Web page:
City Council poised to cut $33M from Philly police, implement reforms

Protesters at Dilworth Park
Photo credit Kristen Johanson/KYW Newsradio

UPDATED 2 p.m.

PHILADELPHIA (KYW Newsradio) — A Philadelphia City Council committee, in the middle of the night, gave the thumbs-up to a $5 billion budget deal that would slash $33 million from the Philadelphia Police Department and pay for law enforcement reforms.

The city had to address a $750 million budget gap, created, in large part, by the coronavirus pandemic. 

Mayor Jim Kenney said Thursday that it pains him to reduce some services and lose hundreds of jobs, but the deal helps protect the city's most vulnerable and creates some flexibility.

The cut to the police budget is actually $14 million more than what the mayor and Council proposed last week.

This extra savings comes from moving the cost of public safety officers and crossing guards to the managing director’s office.

With that comes a call for changes, including body cameras, implicit bias training, a police oversight commission and a deputy inspector general to handle police issues.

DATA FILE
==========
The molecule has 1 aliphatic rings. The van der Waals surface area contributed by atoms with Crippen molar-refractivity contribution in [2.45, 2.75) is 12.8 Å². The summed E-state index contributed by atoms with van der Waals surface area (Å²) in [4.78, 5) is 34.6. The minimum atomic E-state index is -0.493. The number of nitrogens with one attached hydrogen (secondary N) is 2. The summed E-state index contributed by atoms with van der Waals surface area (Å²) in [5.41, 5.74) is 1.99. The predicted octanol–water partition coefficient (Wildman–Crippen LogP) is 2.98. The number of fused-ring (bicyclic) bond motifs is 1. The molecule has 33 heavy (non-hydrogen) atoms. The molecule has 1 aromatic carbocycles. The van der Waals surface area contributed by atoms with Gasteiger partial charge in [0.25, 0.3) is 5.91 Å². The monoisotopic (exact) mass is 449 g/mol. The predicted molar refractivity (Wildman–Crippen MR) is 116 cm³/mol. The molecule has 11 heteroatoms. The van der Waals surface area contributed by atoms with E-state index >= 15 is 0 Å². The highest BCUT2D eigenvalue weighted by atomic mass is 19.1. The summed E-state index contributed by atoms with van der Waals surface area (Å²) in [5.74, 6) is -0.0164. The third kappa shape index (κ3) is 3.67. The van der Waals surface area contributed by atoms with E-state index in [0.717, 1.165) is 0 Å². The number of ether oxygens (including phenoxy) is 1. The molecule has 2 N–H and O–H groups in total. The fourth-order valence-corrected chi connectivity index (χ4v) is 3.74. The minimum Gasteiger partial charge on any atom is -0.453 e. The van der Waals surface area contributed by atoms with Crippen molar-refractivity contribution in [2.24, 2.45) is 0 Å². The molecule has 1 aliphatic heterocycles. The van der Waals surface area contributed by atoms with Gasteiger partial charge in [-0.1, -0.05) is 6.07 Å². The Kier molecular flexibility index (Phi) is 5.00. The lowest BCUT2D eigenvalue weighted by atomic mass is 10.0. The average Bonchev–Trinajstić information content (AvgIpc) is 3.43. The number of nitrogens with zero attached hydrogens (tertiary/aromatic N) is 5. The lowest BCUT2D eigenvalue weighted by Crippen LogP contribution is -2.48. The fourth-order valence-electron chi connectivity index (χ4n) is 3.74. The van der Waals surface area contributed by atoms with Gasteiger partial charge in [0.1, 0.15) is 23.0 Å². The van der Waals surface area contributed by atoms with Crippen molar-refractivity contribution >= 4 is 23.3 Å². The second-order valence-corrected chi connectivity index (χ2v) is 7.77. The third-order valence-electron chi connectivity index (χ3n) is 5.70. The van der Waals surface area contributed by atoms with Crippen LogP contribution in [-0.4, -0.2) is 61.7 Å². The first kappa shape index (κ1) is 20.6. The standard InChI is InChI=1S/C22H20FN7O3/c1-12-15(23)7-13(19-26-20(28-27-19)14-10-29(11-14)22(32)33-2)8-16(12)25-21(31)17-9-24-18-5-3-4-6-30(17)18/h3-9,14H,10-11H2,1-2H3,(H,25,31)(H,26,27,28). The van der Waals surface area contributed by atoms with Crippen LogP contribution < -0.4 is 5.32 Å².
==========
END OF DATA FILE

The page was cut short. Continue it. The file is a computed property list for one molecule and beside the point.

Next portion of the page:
He calls the spending plan "both reckless and irresponsible under the guise of police reform."

McNesby says the department looks forward to "the day of responsible budgeting and reform that will best serve all the residents of Philadelphia."

Council President Darrell Clarke says Black Lives Matter protests and political unrest in the city following the killing of George Floyd in Minneapolis, and responses to the health crisis, have shined a spotlight on the disparities that have existed — and a new normal needs to address that. 

Part of that new normal: $25 million for anti-poverty measures and $20 million for the Housing Trust Fund.

Kenney said the most difficult decisions were examined through the lens of racial equity.

"The budget intentionally limits the impact of service delays or cuts on people of color, who are disproportionately impacted by the virus and already suffering from decades of systemic inequality," he said Thursday.

And some arts-and-culture cuts that caused outrage would be undone, including $1.35 million that the Cultural Fund and the African-American Museum in Philadelphia would otherwise have lost.

There are also some tax increases to watch out for. Nonresident wage tax will inch up to 3.5% (from 3.44%), and the parking tax would go up to 25% (from 22.5%).